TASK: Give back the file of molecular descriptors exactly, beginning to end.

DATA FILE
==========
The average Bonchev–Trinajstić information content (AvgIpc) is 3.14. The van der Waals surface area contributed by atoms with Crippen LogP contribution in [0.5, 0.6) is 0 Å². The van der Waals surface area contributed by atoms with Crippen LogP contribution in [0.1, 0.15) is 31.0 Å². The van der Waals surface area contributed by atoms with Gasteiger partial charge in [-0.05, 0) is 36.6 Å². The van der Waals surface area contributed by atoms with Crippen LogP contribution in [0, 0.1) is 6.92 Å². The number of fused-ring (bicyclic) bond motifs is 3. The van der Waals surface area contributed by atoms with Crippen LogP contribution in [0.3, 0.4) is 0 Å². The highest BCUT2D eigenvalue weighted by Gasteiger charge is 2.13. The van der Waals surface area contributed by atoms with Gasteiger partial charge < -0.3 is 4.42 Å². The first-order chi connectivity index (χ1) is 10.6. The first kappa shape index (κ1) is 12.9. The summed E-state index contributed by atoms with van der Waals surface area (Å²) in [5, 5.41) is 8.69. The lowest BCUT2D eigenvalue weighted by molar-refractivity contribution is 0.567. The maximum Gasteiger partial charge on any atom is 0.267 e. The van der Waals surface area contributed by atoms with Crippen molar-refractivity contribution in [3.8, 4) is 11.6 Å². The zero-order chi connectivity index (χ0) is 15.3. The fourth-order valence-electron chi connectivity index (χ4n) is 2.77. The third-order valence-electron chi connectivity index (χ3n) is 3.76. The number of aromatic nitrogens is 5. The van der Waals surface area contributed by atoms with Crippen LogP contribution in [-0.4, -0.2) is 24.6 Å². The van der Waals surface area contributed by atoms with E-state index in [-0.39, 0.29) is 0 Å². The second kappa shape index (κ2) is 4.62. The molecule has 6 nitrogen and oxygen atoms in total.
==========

The average Bonchev–Trinajstić information content (AvgIpc) is 3.14. The van der Waals surface area contributed by atoms with Crippen LogP contribution in [0.5, 0.6) is 0 Å². The van der Waals surface area contributed by atoms with Crippen LogP contribution in [0.1, 0.15) is 31.0 Å². The van der Waals surface area contributed by atoms with Gasteiger partial charge in [-0.05, 0) is 36.6 Å². The van der Waals surface area contributed by atoms with Crippen LogP contribution in [0, 0.1) is 6.92 Å². The number of fused-ring (bicyclic) bond motifs is 3. The van der Waals surface area contributed by atoms with Crippen LogP contribution in [0.3, 0.4) is 0 Å². The highest BCUT2D eigenvalue weighted by Gasteiger charge is 2.13. The van der Waals surface area contributed by atoms with Gasteiger partial charge < -0.3 is 4.42 Å². The first-order chi connectivity index (χ1) is 10.6. The first kappa shape index (κ1) is 12.9. The summed E-state index contributed by atoms with van der Waals surface area (Å²) in [5, 5.41) is 8.69. The lowest BCUT2D eigenvalue weighted by molar-refractivity contribution is 0.567. The maximum Gasteiger partial charge on any atom is 0.267 e. The van der Waals surface area contributed by atoms with Crippen molar-refractivity contribution in [3.8, 4) is 11.6 Å². The zero-order chi connectivity index (χ0) is 15.3. The fourth-order valence-electron chi connectivity index (χ4n) is 2.77. The third-order valence-electron chi connectivity index (χ3n) is 3.76. The number of aromatic nitrogens is 5. The van der Waals surface area contributed by atoms with Crippen LogP contribution in [-0.4, -0.2) is 24.6 Å². The van der Waals surface area contributed by atoms with E-state index in [-0.39, 0.29) is 0 Å². The second kappa shape index (κ2) is 4.62. The molecule has 6 nitrogen and oxygen atoms in total.